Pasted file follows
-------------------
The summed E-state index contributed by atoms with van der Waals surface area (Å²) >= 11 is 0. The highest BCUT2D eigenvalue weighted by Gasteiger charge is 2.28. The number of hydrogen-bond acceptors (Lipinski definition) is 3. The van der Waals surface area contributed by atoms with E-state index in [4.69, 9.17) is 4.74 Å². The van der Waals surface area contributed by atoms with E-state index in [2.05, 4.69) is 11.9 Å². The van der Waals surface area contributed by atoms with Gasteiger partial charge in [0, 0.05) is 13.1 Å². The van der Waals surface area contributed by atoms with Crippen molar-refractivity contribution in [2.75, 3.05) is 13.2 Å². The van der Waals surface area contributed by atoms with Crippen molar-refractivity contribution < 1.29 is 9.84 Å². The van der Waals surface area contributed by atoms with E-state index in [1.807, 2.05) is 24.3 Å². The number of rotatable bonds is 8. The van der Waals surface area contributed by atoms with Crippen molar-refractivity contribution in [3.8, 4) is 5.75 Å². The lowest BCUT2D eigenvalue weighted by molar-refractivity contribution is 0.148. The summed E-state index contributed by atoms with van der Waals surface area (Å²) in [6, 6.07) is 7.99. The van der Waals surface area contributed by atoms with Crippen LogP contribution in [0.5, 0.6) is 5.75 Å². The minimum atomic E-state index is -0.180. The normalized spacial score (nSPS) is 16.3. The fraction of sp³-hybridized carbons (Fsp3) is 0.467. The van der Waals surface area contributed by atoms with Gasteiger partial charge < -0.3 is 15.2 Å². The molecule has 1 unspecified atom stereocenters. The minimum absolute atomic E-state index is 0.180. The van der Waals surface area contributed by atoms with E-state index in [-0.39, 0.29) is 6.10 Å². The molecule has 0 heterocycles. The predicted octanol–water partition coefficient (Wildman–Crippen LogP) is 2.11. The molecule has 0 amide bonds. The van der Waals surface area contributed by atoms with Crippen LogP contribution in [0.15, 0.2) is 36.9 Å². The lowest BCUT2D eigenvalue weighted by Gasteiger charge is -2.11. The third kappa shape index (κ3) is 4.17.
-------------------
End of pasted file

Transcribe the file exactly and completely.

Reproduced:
The summed E-state index contributed by atoms with van der Waals surface area (Å²) >= 11 is 0. The highest BCUT2D eigenvalue weighted by Gasteiger charge is 2.28. The number of hydrogen-bond acceptors (Lipinski definition) is 3. The van der Waals surface area contributed by atoms with E-state index in [4.69, 9.17) is 4.74 Å². The van der Waals surface area contributed by atoms with E-state index in [2.05, 4.69) is 11.9 Å². The van der Waals surface area contributed by atoms with Gasteiger partial charge in [0, 0.05) is 13.1 Å². The van der Waals surface area contributed by atoms with Crippen molar-refractivity contribution in [2.75, 3.05) is 13.2 Å². The van der Waals surface area contributed by atoms with Crippen molar-refractivity contribution < 1.29 is 9.84 Å². The van der Waals surface area contributed by atoms with E-state index in [1.807, 2.05) is 24.3 Å². The number of rotatable bonds is 8. The van der Waals surface area contributed by atoms with Crippen molar-refractivity contribution in [3.8, 4) is 5.75 Å². The lowest BCUT2D eigenvalue weighted by molar-refractivity contribution is 0.148. The summed E-state index contributed by atoms with van der Waals surface area (Å²) in [6, 6.07) is 7.99. The van der Waals surface area contributed by atoms with Crippen LogP contribution in [0.5, 0.6) is 5.75 Å². The minimum atomic E-state index is -0.180. The normalized spacial score (nSPS) is 16.3. The fraction of sp³-hybridized carbons (Fsp3) is 0.467. The van der Waals surface area contributed by atoms with Gasteiger partial charge < -0.3 is 15.2 Å². The molecule has 1 unspecified atom stereocenters. The minimum absolute atomic E-state index is 0.180. The van der Waals surface area contributed by atoms with E-state index in [-0.39, 0.29) is 6.10 Å². The molecule has 0 heterocycles. The predicted octanol–water partition coefficient (Wildman–Crippen LogP) is 2.11. The molecule has 0 amide bonds. The van der Waals surface area contributed by atoms with Crippen LogP contribution in [0.15, 0.2) is 36.9 Å². The lowest BCUT2D eigenvalue weighted by Gasteiger charge is -2.11. The third kappa shape index (κ3) is 4.17.